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What is the exact geometric meaning of the Simpson's correspondence between Higgs bundles and local systems ? I know that it should have a rich geometric content but don't know an explicit geometric interpretation which reveals the significance f this correspondence.

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The nonabelian Hodge theorem, i.e. Simpson's correspondence, for smooth projective varieties refines a number of earlier results by several authors (Narasimhan-Seshadri, Donaldson...) where things can be understood more explicitly. For example, a unitary local system $L$ gives rise to polystable vector bundle $E= L\otimes \mathcal{O}_X$ with zero Higgs field. In general, the correspondence is highly transcendental, and I think it would be fair say that the geometric meaning is a very deep mystery. We can see this even in rank one. On the local system side, the moduli space is the character variety $$M_{Betti}=Hom(\pi_1(X), \mathbb{C}^*);$$ on the Higgs bundle side the moduli space is the cotangent bundle $$M_{Dol}=T^*Pic(X) = Pic(X)\times H^0(X,\Omega_X^1).$$ As algebraic varieties or even as complex manifolds these are very different, $M_{Betti}$ is Stein and the other is not. Yet they correspond as sets or topological spaces because they can both be identified using polar coordinates/Hodge theory with $$Hom(\pi_1(X),U(1))\times Hom(\pi_1(X),\mathbb{R})$$ I could go on, but perhaps I've made my point that the algebro-geometric meaning of the correspondence is by no means clear.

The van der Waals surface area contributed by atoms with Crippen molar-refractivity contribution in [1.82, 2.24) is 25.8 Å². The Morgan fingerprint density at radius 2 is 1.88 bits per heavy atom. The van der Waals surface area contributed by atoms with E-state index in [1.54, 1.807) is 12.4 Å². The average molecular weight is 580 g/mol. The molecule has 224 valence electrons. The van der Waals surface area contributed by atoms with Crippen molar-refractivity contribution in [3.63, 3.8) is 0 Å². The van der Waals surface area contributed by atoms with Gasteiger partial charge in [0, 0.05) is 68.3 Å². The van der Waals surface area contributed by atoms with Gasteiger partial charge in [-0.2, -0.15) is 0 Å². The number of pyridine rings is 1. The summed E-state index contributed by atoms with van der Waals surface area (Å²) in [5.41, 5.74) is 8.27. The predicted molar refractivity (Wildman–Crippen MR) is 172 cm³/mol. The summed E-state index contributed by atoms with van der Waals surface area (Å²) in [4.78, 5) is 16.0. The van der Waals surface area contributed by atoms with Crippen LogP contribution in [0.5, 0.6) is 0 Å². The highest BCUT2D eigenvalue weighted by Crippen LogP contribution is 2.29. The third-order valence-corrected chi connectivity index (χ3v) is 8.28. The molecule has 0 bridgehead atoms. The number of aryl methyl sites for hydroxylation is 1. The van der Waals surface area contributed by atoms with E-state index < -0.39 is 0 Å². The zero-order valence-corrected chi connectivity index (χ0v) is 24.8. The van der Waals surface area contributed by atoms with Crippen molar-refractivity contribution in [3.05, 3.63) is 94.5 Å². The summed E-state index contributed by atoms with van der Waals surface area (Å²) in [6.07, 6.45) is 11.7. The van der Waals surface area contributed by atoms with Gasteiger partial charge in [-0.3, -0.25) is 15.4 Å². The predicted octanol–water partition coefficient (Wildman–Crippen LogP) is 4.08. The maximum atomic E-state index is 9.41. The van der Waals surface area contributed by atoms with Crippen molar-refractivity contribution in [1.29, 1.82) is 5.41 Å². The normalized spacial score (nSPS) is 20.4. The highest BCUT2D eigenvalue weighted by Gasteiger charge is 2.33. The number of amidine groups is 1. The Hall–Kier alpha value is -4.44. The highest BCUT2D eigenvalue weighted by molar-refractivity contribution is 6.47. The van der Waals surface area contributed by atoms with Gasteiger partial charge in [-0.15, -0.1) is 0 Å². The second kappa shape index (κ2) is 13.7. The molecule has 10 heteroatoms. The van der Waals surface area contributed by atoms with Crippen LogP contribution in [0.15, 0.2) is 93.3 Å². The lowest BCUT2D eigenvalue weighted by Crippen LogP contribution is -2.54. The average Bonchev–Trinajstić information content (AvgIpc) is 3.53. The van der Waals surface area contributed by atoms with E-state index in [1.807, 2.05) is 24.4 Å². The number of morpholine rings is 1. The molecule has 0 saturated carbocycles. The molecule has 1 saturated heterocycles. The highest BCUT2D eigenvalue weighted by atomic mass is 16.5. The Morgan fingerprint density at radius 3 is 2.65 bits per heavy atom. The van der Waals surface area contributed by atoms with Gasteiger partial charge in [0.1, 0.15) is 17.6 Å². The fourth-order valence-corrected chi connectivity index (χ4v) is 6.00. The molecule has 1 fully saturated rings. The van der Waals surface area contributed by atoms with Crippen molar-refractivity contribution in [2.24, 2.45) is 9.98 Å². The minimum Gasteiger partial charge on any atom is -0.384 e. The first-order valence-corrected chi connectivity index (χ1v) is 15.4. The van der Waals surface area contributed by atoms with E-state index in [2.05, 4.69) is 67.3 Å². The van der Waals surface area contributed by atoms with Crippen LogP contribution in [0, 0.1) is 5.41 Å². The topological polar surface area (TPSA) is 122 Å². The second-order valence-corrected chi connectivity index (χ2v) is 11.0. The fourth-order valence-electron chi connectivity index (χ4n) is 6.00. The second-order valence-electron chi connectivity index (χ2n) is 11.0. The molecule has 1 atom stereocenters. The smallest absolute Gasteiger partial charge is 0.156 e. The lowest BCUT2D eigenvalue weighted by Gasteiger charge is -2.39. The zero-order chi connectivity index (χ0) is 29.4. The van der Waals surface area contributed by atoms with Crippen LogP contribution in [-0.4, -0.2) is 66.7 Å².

But I should add the significance should not be underestimated. For example, Simpson's work shows that among all representations of the fundamental group of a variety, the ones having Hodge theoretic (e.g. geometric) origin hold special status in this framework. In particular, he showed that any representation can be deformed to such a representation, which I think was totally unexpected.

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However, a nice analytical consequence is that $M_{Dol}$ is hyperKaehler (by using both Betti and Dolbeault complex structures). –  Pavel Safronov Nov 1 '11 at 21:08
Yes, sure. I agree there is much more to the story. –  Donu Arapura Nov 1 '11 at 21:14

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